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EDITORIAL: Facts over fear: Amid new hysteria, Covid data offers reassurance

Lead Summary

With the rise of the Delta variant and news that cases of Covid-19 are climbing back up after an early-summer swoon, it’s easy to feel a bit unsettled or even be thinking “here we go again.”
That’s especially true for those glued to TV news or their social media feeds.
For the better part of three weeks, news of Delta has dominated and one doesn’t need to look far to find reports of new or reinstated recommendations, restrictions and mandates.
Yet despite the doom-and-gloom in some circles and panic in others, the sky clearly isn’t falling, particularly in Minnesota and in our neck of the woods.
We’d all be best served by taking a deep breath, stepping back and taking a look not only at the data, but what’s changed in the last year, or even the last few months.
First and foremost the latest “surge” in cases of Covid-19 needs more context.
At its peak in November, Minnesota had more than 51,000 active cases of Covid-19. That number on Wednesday was a shade over 7,000.
While up significantly from earlier this summer, it’s best to remember that the number remains a whopping 86 percent over peak numbers, and still below the numbers seen in early-spring and another Covid wave.
It’s no different in our own St. Louis County, where over 6,000 new cases were reported in November compared to 255 in July. While we’re on pace in August to surpass those July totals, they’ll almost certainly remain far below what was reported even in April, when there were 1,477 cases in the county.
The seven-day average of new cases in St. Louis County tells a similar tale, with 238 cases a day reported during a peak seven-day period last fall, compared to 17 according to the most recent total on the county’s Covid dashboard.
That’s one reason why St. Louis County’s decision on Tuesday to require masks in its buildings is both baffling and a head-scratcher. On the day the state’s mask mandate was repealed last May, the county was averaging 24.4 new cases per day. On the day the county reinstated the mask rule this week the same number was 15.7.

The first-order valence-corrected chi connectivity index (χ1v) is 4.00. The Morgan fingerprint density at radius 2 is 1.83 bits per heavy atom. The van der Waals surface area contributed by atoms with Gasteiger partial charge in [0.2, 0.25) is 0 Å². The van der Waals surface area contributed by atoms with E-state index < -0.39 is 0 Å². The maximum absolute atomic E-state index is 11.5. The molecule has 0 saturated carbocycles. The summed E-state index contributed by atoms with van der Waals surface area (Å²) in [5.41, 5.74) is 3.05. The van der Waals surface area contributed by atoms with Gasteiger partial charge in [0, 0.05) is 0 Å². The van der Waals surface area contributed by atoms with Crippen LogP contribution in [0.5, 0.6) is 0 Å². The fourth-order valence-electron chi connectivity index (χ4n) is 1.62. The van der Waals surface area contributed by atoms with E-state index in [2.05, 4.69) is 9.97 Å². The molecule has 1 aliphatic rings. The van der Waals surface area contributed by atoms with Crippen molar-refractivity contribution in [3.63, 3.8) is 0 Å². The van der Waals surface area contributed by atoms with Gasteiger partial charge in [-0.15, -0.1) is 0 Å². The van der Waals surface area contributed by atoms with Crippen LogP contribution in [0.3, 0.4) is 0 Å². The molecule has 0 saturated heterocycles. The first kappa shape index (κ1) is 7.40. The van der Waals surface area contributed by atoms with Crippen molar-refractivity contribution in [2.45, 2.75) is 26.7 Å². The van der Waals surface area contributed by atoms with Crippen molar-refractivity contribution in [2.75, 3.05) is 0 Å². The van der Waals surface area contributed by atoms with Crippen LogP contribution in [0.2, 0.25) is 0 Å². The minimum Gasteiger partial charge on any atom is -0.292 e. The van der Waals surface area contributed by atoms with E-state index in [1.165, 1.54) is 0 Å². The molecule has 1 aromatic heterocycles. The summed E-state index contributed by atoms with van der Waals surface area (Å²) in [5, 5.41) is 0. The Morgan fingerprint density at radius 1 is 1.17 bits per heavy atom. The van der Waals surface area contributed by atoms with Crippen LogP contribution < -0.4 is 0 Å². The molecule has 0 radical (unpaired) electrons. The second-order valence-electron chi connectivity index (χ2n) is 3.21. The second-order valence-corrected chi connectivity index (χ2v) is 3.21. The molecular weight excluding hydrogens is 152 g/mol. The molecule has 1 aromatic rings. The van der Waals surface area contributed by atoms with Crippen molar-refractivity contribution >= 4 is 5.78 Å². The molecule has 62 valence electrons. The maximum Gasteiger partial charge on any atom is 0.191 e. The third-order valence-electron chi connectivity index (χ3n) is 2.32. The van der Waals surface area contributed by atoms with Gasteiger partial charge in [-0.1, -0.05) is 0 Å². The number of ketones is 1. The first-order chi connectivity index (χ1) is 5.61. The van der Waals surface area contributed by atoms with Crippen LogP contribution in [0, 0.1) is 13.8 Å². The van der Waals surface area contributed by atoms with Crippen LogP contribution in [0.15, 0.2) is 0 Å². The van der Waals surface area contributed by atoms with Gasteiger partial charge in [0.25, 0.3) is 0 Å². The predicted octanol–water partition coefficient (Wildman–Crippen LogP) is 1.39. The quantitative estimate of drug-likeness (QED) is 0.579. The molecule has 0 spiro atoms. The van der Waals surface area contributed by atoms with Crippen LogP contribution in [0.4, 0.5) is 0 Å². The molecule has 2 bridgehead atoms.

Case numbers aside, the Star Tribune of Minneapolis reported more comforting news on Wednesday, noting that despite the recent growth in cases and hospitalizations, the average number of COVID deaths has been at or below two per day since July 6.
The newspaper reported that “Minnesota’s death toll in July is the lowest of any month since March 2020, but that is a preliminary total with some deaths yet to be reported.”
Perhaps the most notable distinction and difference between now and before is the prevalence, and effectiveness, of Covid-19 vaccinations.
More than 3.2 million Minnesotans have been vaccinated as of Wednesday.
In St. Louis County, that number is more than 116,000 or nearly 70 percent of those eligible. Among our vulnerable senior population, more than nine out of every 10 have been vaccinated.
The data also hammers home another point: those who have been vaccinated have little to no risk of becoming seriously ill.
A report posted by the Kaiser Family Foundation, a leading source for health related news, shows that “breakthrough cases, hospitalizations and deaths are extremely rare events among those who are fully vaccinated.”
How rare? Hospitalization rates for fully vaccinated people ranged from effectively zero to 0.06 percent in a sampling of several states. Death rates were even lower.
Almost all cases, hospitalizations and deaths have occurred among people who are unvaccinated or not yet fully vaccinated.
Vaccines are readily available to anyone who wants one, age 12 and above, and health officials suggest it’s a matter of months before children under 12 will be eligible.
No matter the spin, and despite the recent rise of Delta, it’s obvious that we are in a much different and much better position than during the spring or at any time in 2020.
That’s why all of us, particularly government officials, would be prudent in stepping back before reinstating restrictions and mandates that are both unnecessary and unwise.
Not to mention unpopular.
State leaders have caught on and indicated they’ll only be issuing recommendations rather than requirements, particularly when it comes to public education.
Many schools across the state have taken the lead and will let parents decide what’s best for their children, shunning mask requirements in favor of optional policies.
Hibbing, Mt. Iron-Buhl and the neighboring St. Louis County schools have gone that route and Chisholm did Monday by way of a unanimous board vote. Sentiment at Tuesday’s meeting of the Ely schools’ safe learning advisory committee went in that direction as well, with administrators, staff and parents all endorsing recommendations rather than top-down mandates.
Covid-19 and the Delta variant are real, but so too is the data that shows significant progress has been made.
Those in government would be wise to take note, steer clear of panic and over-the-top restrictions and allow individuals and families to make their own decisions.

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